Takeover regulation in India applies equally to domestic and foreign companies. The regulations do not recognize, however, any distinct category of hostile takeovers. RBI and FIPB clearances are required to acquire a controlling stake in Indian companies. Takeover regulations require disclosure on acquisition of shares exceeding 5% of total capitalization. As per SEBI's Substantial Acquisition of Shares and Takeovers (Amendment) Regulations, released in 2013, acquisition of 25% or more of the voting rights in a listed company triggers a public offering of an additional 26% stake at least. Under the creeping acquisition limit, the acquirer holding 25% or more voting rights in the target company can acquire additional shares or voting rights up to 5% of the total voting rights in any financial year, up to a maximum permissible non-public shareholding limit of 75% generally. Acquisition of control over the target company, irrespective of shares or voting rights held by the acquirer, will trigger a mandatory open offer.

9. Competition from State-Owned EnterprisesShare    

In India, the government owns or controls interests in key sectors with significant economic impact, including infrastructure, oil, gas, mining, and manufacturing. Over the decades, the Indian government has taken a number of steps to improve the performance of SOEs, also called the Central Public Sector Enterprises (CPSEs), including improvements to corporate governance. Reforms carried out in the 1990s focused on liberalization and deregulation of most sectors and disinvestment of government shares. These and other steps to strengthen CPSE boards and enhance transparency evolved into a more comprehensive governance approach, culminating in the Guidelines on Corporate Governance of State-Owned Enterprises issued in 2007 and their mandatory implementation from 2010. Governance reforms gained prominence for several reasons: the important role that CPSEs continue to play in the Indian economy; increased pressure on CPSEs to improve their competitiveness as a result of exposure to competition and hard budget constraints; and new listings of CPSEs on capital markets. The Department of Public Enterprises ( under the Ministry of Heavy Industries manages the CPSEs. As of March 2014, there were 290 Central Public Sector Enterprises (CPSEs), of which 234 were in operation and 56 CPSEs are yet to commence business. 202 of the 290 CPSEs showed profit during 2013-14 and did not require government support. The loss making entities (e.g. Air India) and the state-run telecom company Bharat Sanchar Nigam limited were supported by the government through allocations in the general budget. The manufacturing sector constitutes the largest component of investment in CPSEs (45%) followed by services (35%), energy (12%), and mining (8%). Foreign investments are allowed in the CPSEs in all sectors. Full list can be accessed at While the CPSEs face the same tax burden as the private sector, on issues like procurement of land, the CPSEs do not face the hassles that the private sector enterprises face as the government procures the necessary land.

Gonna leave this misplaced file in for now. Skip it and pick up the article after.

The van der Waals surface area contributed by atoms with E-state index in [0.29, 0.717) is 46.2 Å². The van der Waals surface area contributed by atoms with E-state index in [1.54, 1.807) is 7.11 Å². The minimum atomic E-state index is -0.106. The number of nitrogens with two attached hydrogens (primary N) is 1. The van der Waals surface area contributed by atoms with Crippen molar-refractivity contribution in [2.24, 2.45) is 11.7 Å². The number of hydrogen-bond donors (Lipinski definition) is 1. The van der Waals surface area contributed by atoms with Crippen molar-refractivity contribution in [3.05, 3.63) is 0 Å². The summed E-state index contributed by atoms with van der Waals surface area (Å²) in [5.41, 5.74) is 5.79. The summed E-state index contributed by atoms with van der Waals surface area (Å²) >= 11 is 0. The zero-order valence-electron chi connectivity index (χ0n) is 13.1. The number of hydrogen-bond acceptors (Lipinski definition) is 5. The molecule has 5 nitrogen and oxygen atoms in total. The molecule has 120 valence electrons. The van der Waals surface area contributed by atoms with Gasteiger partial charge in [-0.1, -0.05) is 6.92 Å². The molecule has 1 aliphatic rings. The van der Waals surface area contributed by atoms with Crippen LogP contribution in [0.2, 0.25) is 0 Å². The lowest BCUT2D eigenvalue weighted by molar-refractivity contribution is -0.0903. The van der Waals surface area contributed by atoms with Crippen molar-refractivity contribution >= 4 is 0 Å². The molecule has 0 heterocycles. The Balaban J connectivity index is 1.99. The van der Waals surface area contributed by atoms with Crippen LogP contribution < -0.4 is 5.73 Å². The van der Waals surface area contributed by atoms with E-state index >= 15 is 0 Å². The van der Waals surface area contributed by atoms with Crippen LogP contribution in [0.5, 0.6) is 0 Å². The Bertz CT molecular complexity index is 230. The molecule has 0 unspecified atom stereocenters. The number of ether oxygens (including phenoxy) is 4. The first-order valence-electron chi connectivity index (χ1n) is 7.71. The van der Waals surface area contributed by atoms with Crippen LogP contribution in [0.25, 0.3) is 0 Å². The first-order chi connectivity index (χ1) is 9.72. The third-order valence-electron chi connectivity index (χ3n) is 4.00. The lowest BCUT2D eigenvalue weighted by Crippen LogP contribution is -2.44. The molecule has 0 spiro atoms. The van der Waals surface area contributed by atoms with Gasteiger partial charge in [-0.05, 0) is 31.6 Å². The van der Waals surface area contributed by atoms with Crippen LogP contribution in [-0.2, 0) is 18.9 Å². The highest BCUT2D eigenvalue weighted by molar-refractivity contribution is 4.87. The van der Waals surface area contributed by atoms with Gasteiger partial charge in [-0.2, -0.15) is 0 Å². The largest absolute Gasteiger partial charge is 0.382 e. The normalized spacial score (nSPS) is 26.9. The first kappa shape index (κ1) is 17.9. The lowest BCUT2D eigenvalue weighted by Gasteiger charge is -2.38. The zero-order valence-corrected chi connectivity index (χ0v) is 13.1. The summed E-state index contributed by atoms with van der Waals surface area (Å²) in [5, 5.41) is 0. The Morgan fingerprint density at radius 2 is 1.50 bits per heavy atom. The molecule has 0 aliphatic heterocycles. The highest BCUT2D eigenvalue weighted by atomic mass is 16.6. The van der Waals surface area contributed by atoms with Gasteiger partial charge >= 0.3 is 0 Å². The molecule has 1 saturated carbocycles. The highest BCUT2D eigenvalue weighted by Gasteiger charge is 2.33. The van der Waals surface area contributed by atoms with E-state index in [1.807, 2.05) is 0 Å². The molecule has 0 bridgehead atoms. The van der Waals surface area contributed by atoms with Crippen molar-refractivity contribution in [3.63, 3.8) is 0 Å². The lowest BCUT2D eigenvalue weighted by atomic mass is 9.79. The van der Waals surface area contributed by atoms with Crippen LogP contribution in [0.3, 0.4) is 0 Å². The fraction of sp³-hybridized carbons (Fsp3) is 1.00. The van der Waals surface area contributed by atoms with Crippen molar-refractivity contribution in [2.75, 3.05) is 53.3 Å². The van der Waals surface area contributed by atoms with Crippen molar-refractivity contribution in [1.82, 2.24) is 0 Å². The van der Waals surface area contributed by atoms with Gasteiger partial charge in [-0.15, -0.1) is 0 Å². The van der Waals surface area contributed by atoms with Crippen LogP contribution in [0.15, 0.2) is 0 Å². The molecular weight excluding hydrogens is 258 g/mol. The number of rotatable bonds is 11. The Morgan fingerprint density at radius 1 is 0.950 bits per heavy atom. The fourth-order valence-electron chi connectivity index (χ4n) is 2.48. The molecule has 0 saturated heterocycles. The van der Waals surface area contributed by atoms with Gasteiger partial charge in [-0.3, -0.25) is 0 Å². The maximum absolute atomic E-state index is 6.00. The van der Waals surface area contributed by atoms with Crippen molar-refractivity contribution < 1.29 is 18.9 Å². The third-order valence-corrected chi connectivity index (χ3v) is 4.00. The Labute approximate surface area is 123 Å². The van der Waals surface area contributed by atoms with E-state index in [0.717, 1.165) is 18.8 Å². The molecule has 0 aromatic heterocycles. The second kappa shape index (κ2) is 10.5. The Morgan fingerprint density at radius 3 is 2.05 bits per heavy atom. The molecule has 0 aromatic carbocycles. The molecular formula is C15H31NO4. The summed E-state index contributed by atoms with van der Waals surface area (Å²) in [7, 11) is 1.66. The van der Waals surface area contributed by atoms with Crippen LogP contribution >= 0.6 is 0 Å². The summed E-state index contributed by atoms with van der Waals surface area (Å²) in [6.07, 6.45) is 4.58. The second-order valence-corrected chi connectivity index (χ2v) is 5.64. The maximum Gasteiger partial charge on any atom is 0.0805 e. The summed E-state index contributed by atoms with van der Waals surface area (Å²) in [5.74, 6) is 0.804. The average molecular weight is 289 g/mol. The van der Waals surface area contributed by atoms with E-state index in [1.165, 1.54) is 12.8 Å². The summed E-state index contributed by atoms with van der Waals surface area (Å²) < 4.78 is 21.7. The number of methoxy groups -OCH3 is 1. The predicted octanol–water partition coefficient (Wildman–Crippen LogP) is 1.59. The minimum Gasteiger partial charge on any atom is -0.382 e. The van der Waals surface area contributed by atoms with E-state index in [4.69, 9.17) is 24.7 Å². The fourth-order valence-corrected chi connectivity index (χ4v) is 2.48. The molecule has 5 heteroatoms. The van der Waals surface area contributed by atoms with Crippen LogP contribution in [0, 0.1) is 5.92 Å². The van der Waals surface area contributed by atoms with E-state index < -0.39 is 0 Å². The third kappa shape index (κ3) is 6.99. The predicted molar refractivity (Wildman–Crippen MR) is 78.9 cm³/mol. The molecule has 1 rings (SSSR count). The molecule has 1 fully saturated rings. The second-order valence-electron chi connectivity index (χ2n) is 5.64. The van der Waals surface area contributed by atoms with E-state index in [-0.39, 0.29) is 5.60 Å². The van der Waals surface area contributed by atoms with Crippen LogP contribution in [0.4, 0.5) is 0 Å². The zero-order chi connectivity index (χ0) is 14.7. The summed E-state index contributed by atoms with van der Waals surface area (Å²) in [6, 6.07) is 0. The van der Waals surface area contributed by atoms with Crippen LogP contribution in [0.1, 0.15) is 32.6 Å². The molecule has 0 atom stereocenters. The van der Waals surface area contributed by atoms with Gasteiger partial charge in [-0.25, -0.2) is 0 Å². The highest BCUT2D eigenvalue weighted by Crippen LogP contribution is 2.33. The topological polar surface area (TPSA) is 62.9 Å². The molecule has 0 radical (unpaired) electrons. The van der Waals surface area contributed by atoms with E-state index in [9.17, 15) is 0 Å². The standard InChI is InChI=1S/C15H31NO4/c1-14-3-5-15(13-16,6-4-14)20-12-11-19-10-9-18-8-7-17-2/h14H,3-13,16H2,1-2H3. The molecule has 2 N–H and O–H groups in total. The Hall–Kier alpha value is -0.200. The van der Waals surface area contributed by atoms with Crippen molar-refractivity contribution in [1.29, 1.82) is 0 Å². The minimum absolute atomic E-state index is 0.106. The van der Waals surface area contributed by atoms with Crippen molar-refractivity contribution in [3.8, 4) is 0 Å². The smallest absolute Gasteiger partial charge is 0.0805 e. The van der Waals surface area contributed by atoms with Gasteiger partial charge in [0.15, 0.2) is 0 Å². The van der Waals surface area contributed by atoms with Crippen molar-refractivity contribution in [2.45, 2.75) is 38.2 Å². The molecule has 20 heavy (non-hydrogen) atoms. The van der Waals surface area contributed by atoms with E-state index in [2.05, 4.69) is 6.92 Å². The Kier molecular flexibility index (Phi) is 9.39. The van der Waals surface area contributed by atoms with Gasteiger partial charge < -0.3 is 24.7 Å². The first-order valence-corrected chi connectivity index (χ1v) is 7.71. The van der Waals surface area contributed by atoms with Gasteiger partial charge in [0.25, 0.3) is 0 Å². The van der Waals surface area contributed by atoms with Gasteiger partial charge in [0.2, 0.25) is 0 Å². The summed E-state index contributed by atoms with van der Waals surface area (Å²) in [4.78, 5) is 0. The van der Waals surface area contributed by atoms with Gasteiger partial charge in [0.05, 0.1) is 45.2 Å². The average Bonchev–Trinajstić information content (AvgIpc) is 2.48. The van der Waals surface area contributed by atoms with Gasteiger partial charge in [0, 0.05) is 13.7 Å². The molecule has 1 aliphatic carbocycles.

OECD Guidelines on Corporate Governance of SOEs

In India, the government owns or controls interests in key sectors with significant economic impact, including infrastructure, oil, gas, mining, and manufacturing. Over the decades, the Indian government has taken a number of steps to improve the performance of SOEs (also called Central Public Sector Enterprises (CPSEs)), including improvements to corporate governance. Reforms carried out in the 1990s focused on liberalization and deregulation of most sectors and disinvestment of government shares. These and other steps to strengthen CPSE boards and enhance transparency evolved into a more comprehensive governance approach, culminating in the Guidelines on Corporate Governance of State-Owned Enterprises issued in 2007 and their mandatory implementation from 2010. Governance reforms gained prominence for several reasons: the important role that CPSEs continue to play in the Indian economy; increased pressure on CPSEs to improve their competitiveness as a result of exposure to competition and hard budget constraints; and new listings of CPSEs on capital markets. The Department of Public Enterprises ( under the Ministry of Heavy Industries manages the CPSEs. As of March 2014, there were 290 Central Public Sector Enterprises (CPSEs) in India, of which 234 were in operation and 56 CPSEs are yet to commence business. 202 of the 290 CPSEs showed profit during 2013-14 and therefore so did not require direct financial support from the government. The loss-making entities (such as Air India and the state run telecom company Bharat Sanchar Nigam limited) were supported by the government through allocations in the general budget. The manufacturing sector constitutes the largest component of investment in CPSEs (45%) followed by services (35%), energy (12%), and mining (8%). Foreign investments are allowed in the CPSEs in all sectors. The full list can be accessed at CPSEs face the same tax burden as the private sector, but avoid many hassles in procuring land and other regulatory issues, compared to private sector enterprises.